Skip to content

American Madness

  • Directed by Frank Capra
  • United States, 1932, 75 mins., English

Producer Harry Cohn made Columbia Pictures one of the key studios of the early 1930s, perhaps the greatest purveyor of screwball comedy, and he forged a long and wildly successful relationship with Frank Capra, still one of Hollywood’s most revered filmmakers. Before films like It Happened One Night and Mr. Smith Goes to Washington, Capra directed several films during the pre-code era, of which American Madness is perhaps the finest and most relevant to our times. In this breakneck bank crisis drama, a cowboy-esque CEO (Walter Huston) undergoes simultaneous personal and professional crises—and the latter threatens to topple his bank in one afternoon. Meanwhile, the general public, the bank’s board, and its employees all converge in a frenetic climax—only mildly touched by the endearing, populist “Capra-corn” we know and love.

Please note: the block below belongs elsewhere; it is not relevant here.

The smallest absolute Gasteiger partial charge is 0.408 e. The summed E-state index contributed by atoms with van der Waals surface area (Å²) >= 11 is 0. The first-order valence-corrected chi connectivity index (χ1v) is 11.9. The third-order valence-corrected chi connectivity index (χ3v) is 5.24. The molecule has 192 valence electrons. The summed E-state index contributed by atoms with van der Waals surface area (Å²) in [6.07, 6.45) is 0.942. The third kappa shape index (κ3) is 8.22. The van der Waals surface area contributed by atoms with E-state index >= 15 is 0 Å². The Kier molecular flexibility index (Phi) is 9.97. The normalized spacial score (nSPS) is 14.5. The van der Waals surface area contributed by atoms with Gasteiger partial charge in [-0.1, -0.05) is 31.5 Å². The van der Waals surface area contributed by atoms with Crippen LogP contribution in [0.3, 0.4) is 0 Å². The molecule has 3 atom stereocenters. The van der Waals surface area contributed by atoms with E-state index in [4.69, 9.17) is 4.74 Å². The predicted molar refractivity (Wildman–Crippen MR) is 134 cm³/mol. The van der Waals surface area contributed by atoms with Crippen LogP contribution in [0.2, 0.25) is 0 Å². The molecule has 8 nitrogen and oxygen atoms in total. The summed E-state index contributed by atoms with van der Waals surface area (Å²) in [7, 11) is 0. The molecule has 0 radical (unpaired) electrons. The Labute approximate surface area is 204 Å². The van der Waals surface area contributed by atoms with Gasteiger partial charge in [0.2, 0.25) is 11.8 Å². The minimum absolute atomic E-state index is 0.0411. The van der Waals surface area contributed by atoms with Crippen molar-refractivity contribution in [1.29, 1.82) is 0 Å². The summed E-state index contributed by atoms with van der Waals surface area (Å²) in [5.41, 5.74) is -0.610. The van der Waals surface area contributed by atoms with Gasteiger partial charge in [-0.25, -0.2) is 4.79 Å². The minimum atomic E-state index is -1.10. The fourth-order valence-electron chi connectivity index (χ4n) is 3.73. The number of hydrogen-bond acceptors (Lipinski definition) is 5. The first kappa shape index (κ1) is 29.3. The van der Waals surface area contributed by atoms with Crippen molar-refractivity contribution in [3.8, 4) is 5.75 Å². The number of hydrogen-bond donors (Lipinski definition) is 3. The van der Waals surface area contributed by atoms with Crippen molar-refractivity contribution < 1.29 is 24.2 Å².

Genres: Drama

Other Films by Frank Capra

Meet John Doe

A film about an unexpected media sensation run amok on the American public, Meet John Doe stars Barbara Stanwyck as about-to-be-unemployed newspaper reporter Ann Mitchell, who, as a final act of defiance, pens a fake letter to the editor about a John Doe who will commit suicide on Christmas in protest of rampant social injustice

Lost Horizon

Written by acclaimed screenwriter Robert Riskin (It Happened One Night, Meet John Doe), and using a great deal of Columbia’s annual production budget, Capra’s fantastical film had a troubled production and even more troubled history, replete with lost footage, multiple endings, piecemeal restorations, and a place in film history as one of the wildest products

It Happened One Night

Both at the peak of their considerable powers, Clark Gable stars opposite Claudette Colbert in Capra’s deeply felt, humane masterpiece of the recently-inaugurated Hays Code era. Ellie Andrews (Colbert), running from her father in the wake of her elopement with a dashing pilot, meets struggling newspaper reporter Peter Warne (Gable) on a New-York-to-Florida bus. Peter